For all that Quarantine Circular fails on its psychological front, it isn’t without tension. The penultimate act draws the disparate narratives of quarantine to a head, with a literal confrontation. Not only between Teng and Gabriel who are foils of each other, are the only two present for the final act but also of the creation of a cure, perceived as humanities salvation and Gabriel acting according to his Biblical name as a messenger of deliverance… or not. As well as the larger quarantine which comes to a head, with the presence of a larger threat, those who would destroy both Gabriel and humanity, even if the Tek would still be considered a suitable gestation for intelligent life on the planet.
(Tek is a nod to the previous game, Subsurface Circular, where the Tek are AI, constructed by humans that are attempting to foment rebellion).
Quarantine Circular is simultaneously an easy game to play whilst also hard. The questions it asks about humanity, our paranoia in the face of the unknown, our search for stability within the boundaries of knowledge and the issue of confronting our own inherent violence and framing of discourse and dialogue as conflicts (see Metaphors we Live by, by George Lakoff).
What is perhaps also strikingly circuitous about Quarantine Circular, is the circularity of game design. Text adventures formed the central ethos of the video game identity back in the 60s and 70s, so the return of text heavy games like Quarantine Circular mark a shift back to early games and their focus. Of course the complexity and presentation is vastly different. The character designs, and 3d modelled backgrounds are far more than could have ever been conceived 40 years ago. Yet the same principles are still in effect now as in those early games. Games may evolve in how they are delivered, but some principles are always contained within the core of storytelling and art, and will always be circled back to.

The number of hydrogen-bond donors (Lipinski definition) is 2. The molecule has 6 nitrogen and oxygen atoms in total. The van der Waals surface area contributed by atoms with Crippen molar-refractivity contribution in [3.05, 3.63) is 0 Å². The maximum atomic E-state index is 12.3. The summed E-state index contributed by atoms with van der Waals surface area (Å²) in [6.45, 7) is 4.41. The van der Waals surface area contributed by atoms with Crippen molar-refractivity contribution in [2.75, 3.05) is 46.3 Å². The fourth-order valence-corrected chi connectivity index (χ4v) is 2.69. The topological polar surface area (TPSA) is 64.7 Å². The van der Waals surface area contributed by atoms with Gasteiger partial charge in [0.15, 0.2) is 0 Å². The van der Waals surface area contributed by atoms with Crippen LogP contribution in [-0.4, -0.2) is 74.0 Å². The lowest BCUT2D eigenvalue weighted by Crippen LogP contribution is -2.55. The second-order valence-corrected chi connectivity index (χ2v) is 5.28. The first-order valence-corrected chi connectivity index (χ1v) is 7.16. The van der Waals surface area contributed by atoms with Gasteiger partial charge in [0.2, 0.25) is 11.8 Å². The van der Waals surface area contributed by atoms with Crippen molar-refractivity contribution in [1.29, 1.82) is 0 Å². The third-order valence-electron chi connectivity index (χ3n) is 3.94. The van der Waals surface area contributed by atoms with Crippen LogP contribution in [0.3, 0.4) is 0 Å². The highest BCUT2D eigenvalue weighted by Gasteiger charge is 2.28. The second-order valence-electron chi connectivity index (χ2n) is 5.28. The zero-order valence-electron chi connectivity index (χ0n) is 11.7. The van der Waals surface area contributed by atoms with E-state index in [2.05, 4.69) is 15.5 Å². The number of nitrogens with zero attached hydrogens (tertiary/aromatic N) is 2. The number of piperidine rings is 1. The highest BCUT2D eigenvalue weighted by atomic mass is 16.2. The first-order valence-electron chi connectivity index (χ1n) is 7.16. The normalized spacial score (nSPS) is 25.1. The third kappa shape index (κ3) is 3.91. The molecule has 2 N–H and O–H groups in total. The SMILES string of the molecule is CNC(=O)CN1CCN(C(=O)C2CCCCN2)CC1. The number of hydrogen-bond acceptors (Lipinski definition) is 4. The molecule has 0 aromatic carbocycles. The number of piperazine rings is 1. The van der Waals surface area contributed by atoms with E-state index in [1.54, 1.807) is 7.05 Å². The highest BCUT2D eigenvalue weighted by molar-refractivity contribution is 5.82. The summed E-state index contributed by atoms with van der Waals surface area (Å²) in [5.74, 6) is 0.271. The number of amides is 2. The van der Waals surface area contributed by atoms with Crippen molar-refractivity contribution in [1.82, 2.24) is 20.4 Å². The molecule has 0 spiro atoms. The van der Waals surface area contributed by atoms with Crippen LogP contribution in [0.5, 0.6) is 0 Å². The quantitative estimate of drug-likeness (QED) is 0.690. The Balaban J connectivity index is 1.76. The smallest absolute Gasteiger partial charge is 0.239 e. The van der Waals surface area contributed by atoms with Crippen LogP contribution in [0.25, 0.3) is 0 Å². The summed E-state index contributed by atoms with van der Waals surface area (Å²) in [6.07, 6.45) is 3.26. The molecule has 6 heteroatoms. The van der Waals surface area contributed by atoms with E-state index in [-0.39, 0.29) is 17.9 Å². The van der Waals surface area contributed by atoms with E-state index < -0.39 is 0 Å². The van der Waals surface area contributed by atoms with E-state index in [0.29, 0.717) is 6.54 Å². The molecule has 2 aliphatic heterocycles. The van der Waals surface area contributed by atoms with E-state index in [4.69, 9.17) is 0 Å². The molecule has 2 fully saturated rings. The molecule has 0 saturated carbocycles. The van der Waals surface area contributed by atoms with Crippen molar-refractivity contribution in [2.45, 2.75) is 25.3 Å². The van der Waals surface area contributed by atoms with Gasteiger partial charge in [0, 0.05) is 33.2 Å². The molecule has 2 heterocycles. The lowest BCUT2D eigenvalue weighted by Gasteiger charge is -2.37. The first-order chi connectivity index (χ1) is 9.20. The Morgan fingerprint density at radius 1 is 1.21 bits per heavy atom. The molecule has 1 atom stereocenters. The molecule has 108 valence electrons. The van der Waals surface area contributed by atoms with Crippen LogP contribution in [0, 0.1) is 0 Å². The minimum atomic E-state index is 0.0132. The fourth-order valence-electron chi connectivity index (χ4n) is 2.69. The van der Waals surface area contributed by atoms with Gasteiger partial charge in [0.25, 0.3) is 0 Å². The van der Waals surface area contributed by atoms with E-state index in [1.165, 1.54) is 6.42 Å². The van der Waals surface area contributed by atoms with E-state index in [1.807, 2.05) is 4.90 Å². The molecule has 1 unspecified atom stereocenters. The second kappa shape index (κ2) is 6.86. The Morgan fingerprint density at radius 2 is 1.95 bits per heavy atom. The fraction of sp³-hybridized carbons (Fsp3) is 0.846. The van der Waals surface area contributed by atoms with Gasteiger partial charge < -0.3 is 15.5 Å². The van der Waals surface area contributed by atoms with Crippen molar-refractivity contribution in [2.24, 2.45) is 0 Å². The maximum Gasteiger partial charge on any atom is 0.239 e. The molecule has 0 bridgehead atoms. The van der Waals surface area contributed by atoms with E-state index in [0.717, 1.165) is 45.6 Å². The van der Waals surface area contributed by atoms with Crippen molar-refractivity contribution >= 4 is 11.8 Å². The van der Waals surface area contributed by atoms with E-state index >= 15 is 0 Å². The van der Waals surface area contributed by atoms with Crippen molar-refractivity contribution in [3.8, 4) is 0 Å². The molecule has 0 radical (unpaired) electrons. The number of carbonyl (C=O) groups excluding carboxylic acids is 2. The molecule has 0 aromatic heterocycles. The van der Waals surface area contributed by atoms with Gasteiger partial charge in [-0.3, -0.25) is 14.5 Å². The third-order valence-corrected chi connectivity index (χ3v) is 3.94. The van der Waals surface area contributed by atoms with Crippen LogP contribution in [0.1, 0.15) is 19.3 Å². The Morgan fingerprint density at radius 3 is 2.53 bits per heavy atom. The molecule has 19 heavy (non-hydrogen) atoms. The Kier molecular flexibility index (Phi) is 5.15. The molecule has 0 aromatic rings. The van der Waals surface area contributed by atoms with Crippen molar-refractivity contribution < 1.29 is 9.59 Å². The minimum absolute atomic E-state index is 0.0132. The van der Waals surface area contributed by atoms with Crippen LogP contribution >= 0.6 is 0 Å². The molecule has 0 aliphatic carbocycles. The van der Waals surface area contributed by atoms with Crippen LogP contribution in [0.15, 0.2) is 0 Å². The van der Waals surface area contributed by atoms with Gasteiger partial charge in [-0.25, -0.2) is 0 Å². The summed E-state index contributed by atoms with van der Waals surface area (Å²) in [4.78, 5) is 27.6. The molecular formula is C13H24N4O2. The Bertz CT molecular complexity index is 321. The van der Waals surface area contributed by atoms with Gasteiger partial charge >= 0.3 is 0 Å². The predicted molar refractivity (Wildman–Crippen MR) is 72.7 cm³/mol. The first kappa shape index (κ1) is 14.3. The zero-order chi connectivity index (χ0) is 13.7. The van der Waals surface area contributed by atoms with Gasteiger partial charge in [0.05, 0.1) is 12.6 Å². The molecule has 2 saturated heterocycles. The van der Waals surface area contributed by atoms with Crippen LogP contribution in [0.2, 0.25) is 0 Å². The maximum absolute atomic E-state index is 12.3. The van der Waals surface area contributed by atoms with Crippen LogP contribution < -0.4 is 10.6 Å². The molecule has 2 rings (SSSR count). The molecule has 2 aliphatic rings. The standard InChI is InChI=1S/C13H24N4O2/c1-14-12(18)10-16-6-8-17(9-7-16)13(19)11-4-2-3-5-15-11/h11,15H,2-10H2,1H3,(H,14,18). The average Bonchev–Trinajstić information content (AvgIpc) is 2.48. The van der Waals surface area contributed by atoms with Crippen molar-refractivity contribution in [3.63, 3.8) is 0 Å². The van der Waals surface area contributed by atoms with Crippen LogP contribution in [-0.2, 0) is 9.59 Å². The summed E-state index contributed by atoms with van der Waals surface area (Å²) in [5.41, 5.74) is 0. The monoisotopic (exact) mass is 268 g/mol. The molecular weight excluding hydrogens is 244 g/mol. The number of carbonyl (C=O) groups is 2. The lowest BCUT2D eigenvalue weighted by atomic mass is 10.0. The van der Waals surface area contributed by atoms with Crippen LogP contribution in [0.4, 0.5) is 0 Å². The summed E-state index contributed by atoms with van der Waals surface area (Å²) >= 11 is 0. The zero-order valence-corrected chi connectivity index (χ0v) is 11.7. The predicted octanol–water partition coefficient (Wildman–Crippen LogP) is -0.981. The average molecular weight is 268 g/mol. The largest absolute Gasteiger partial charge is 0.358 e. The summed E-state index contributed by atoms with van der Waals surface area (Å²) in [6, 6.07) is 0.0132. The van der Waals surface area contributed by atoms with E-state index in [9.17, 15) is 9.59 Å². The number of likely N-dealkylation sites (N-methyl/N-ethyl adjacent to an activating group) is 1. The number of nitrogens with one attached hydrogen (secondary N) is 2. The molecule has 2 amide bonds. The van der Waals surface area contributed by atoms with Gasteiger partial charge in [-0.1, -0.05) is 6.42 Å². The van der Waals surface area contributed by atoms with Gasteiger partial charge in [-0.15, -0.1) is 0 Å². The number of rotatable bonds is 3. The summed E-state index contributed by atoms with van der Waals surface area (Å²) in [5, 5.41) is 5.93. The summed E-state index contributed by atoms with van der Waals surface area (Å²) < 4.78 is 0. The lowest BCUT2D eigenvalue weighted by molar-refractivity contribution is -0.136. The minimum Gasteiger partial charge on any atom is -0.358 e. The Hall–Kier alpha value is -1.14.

What a fascinating sounding game. Hadn’t been on my radar but great review, will add this to the growing lock down list.
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It’s at least a fairly short playthrough (approx 4 hours for the endings I got, but around 6-8 hours if you want to 100% the achievements), and you don’t need to play the previous game Subsurface Circular, but its a nice nod to it if you have. I’m super impressed by Bithell games (which I keep reading as Bit Hel, lol) enjoyed their stuff from when they released Thomas Was Alone. I do advise waiting for a sale though, the cost per hour is quite steep on some indie titles.
[…] conflict and combat. Finally Quarantine Circular, especially in the current climate as reviewed at Virtual Visions seems another fascinating short form title to play and one I want to experience in the next month. […]